The NHL will have a new logo on its jerseys beginning in 2017-18: Adidas.
Sources confirmed to Yahoo! Sports that the NHL’s uniform-making rights have been acquired by Adidas, which happens to own Reebok, the brand that’s made NHL jerseys since the 2005-06 season. And if that sounds confusing, well, welcome to corporate sponsorship of professional athletic leagues.
The Adidas/NHL partnership will be announced on in mid-September, likely at the NHL store in New York City.
For Adidas, the NHL deal is a big, if curious, win. The company beat out rivals Under Armour and Bauer Hockey for the NHL jersey contract, three people familiar with the matter told TSN. The NHL’s deal with Reebok pays the league about $35 million per season, a source said. The new deal with Adidas will see the rights fee double, the source said.
… A source told TSN that the deal would surely mean big changes to uniform designs, perhaps with Adidas’s familiar three-stripe trademark being added to some or all team jerseys. “The NHL might not want big changes like that, but for the money Adidas will pay, they’ll be pretty aggressive pushing to make the NHL jerseys identifiable with their brand,” the source said.
Westhead also sounded the alarm on ads on jerseys:
Moving to a new jersey supplier may be a natural transition for the NHL to begin introducing on-jersey advertising, several league sources told TSN.
We’re going to have ads on jerseys by 2016 … in the World Cup of Hockey. The rights to those uniforms hasn’t been settled yet, according to sources, which makes sense: We’ve seen what happens when the NHL and the NHLPA have to try and get on the same page.
Suffice it to say that Adidas is the clubhouse favorite; it’s hard to imagine the NHL farming out that cash cow to another jersey-maker. It’s not like TSN has the World Cup rights, you know?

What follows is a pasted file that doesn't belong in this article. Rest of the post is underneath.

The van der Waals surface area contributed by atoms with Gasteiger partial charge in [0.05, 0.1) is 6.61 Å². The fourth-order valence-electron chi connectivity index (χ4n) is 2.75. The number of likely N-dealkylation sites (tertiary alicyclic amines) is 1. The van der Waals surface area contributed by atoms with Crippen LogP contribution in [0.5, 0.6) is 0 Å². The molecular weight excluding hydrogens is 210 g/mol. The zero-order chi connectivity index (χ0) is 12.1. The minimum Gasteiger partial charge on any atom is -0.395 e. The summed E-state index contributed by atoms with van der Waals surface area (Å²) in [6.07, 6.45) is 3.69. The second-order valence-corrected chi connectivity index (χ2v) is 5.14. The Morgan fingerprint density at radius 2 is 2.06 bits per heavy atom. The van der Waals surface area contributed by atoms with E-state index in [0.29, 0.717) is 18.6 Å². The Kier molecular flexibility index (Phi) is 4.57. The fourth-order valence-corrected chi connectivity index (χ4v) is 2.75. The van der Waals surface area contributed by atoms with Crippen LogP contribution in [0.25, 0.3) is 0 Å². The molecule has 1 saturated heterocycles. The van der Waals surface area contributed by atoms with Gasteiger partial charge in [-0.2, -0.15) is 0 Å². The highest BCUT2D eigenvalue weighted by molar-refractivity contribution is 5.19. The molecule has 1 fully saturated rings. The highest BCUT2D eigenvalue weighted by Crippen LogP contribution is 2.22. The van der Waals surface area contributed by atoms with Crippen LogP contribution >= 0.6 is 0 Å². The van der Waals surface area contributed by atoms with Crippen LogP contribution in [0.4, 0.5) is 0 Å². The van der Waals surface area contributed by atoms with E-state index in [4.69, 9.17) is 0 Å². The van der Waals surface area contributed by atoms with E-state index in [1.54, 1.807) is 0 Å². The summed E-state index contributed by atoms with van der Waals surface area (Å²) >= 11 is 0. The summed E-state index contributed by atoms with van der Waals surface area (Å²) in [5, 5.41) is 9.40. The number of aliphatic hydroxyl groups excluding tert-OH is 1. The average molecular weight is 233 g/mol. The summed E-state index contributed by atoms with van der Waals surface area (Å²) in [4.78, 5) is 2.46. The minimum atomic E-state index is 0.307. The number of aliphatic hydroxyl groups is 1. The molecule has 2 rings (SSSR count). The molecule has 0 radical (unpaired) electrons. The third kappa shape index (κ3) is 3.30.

So why would Adidas usurp Reebok as the NHL’s uniform-maker?
Well, to begin with, it shows the strength of the NHL’s current brand, as well as all the opportunities for a uniform partner to make bank these days with jerseys: Home, Away, Third, Alternate, Winter Classic, Stadium Series, World Cup, Ryder Cup … we don’t want to say the NHL has a ridiculous amount of outfits, but Barbie’s jealous.
In other words: That's a lot of advertising opportunities.
But Adidas has recently readjusted its objectives. It walked away from the NBA, allowing Nike to snag the rights for a billion dollars. (The Adidas NBA deal runs out just as the NHL deal begins. Also, we can't wait for the inevitable "LeBron wears Nike, Gregory Campbell wears Adidas" memes.)
Adidas instead decided to focus on individual players like James Harden. The NHL obviously brings some star power as well, like Sidney Crosby and Connor McDavid, and a slightly more fiscally sane rights fee to keep their logos in front of everyone's eyes from October to June.
Hockey fans are likely approaching this deal with understandable trepidation.
First, because for a lot of people, putting ads on jerseys is akin to playing the game on asphalt.
Next, because the last time the NHL changed uniform makers it ended up with hideous piping and magic water-resistant jerseys that didn’t actually resist water.
And finally, because other sports have horror stories about Adidas designs — ask Nebraska football or any college basketball player forced to wear those crayon vomit shorts.
But we’re sure the surviving members of Run DMC are happy.
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